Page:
Brimfield Police enlist new canine

Karina Arutyunova

Brimfield Township Police welcomed a new member to their department last month, but he is only nine weeks old.

King, a 15-pound German shepherd, is teaming up with Amber Peterman, patrolman and canine officer.

Peterman interviewed to be a canine officer and was chosen by her department. She picked King to be her partner and said her job has been different ever since.

“It’s non-stop with a puppy. I can’t just sit and do my job,” Peterman said. “I have to take him out every two hours, and I have to play with him. You can’t just stick him in his kennel.”

Peterman said the puppy has not left her side since the day she got him. Constantly being together, at work and at home, is part of his training process.

“Every day is a training day,” Peterman said. “He rides with me in the cruiser every day and hears radio noises and sirens.”

Aside from their constant companionship, King and Peterman travel to Macedonia every Tuesday for canine police training with Tom and Kathy Schmidt at Schmidt’s Kennels.

“He gets to socialize with other dogs and listen to their commands during training,” Tom Schmidt said. “When he gets done with all of this he won’t be afraid of anything.”

In his training, King is taught to find drugs with a toy.

“Everything a dog does, especially with drug work, is a game. They want their toy. It’s not them looking for drugs,” Peterman said.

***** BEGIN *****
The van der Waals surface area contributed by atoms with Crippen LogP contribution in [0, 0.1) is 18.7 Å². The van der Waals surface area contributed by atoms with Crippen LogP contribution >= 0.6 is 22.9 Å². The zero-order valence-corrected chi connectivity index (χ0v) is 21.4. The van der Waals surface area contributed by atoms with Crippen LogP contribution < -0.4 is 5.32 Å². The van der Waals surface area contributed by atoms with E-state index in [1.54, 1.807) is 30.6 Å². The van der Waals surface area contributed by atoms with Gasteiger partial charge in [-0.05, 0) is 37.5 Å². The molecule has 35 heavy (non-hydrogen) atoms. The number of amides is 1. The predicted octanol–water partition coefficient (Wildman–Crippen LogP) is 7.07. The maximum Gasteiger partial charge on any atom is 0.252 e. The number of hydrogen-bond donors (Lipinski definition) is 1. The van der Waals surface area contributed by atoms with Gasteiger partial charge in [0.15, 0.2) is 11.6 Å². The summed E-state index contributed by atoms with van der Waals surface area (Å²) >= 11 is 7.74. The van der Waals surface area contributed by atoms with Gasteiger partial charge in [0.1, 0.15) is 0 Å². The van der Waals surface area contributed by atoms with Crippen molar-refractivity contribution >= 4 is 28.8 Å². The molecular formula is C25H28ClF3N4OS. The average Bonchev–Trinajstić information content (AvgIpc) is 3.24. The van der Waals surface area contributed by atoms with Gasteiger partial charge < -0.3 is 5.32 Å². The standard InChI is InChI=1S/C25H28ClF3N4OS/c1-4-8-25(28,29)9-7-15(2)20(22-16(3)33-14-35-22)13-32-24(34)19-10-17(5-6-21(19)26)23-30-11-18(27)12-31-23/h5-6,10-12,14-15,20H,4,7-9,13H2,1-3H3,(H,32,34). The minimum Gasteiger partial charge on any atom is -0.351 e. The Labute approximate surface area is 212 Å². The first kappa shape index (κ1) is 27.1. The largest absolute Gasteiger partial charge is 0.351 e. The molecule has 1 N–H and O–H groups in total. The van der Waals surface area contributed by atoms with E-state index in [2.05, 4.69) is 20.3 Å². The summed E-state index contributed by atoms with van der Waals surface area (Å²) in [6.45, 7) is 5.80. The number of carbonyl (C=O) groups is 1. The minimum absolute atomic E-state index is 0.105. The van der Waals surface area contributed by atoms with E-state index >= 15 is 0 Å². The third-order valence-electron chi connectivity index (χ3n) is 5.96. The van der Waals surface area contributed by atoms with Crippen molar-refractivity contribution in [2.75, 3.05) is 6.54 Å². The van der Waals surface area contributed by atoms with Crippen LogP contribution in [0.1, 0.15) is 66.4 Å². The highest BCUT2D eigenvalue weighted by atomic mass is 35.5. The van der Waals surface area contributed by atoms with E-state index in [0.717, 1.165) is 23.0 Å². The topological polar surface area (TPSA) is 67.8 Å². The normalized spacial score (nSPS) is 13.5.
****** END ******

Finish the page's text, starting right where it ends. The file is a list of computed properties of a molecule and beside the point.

The Schmidts are not only the trainers. They are also the ones who bred him.

“His dad is almost 100 pounds and his mom is 90, so he might actually weigh as much as his partner,” Schmidt said jokingly.

King is the second dog donated by the family to the Brimfield Police Department, and the 38th certified and trained dog the Schmidts have donated to police departments in the surrounding area.

Even though Tom Schmidt receives a one-time tax deduction for his work, he said he would do it for absolutely nothing.

Schmidt breeds and trains the dogs as a hobby and says he gets to see the results of his work all the time.

“I get calls in the middle of the night saying this dog just found so many pounds of marijuana,” he said. “I get satisfaction out of this because crime and drugs are taken off the street.”

King is following in the paw prints of Ace, a 19-month German shepherd who has been with the department since he was six weeks old. His partner, officer David Knarr, says King will soon be as capable as Ace.

“King will be bigger than Ace, and he’ll be able to do just about everything he does,” said Knarr. “Ace is certified in narcotics, tracking, obedience, evidence recovery, building and area searches, criminal apprehension and handler protection.”

Knarr admits having Ace has made his job much safer and easier.

“A lot of times we don’t even need to use him,” he said. “Usually when they hear him they know we have the capabilities to use him, and they just turn the drugs over to us.”

Knarr said having a canine with him at crime scenes has helped with issues other than drugs as well.

“We have manpower issues a lot of times here,” he said. “He (Ace) and I respond to it and we don’t need another officer.”

The department decided to get another canine like Ace to help fight drugs in Brimfield.

“The K-9 program really did a good job and we decided to get another dog,” Peterman said. “And with Brimfield, as with any other city, we have a lot of drugs going in and out of the township.”

Contact public affairs reporter Karina Arutyunova at [email protected]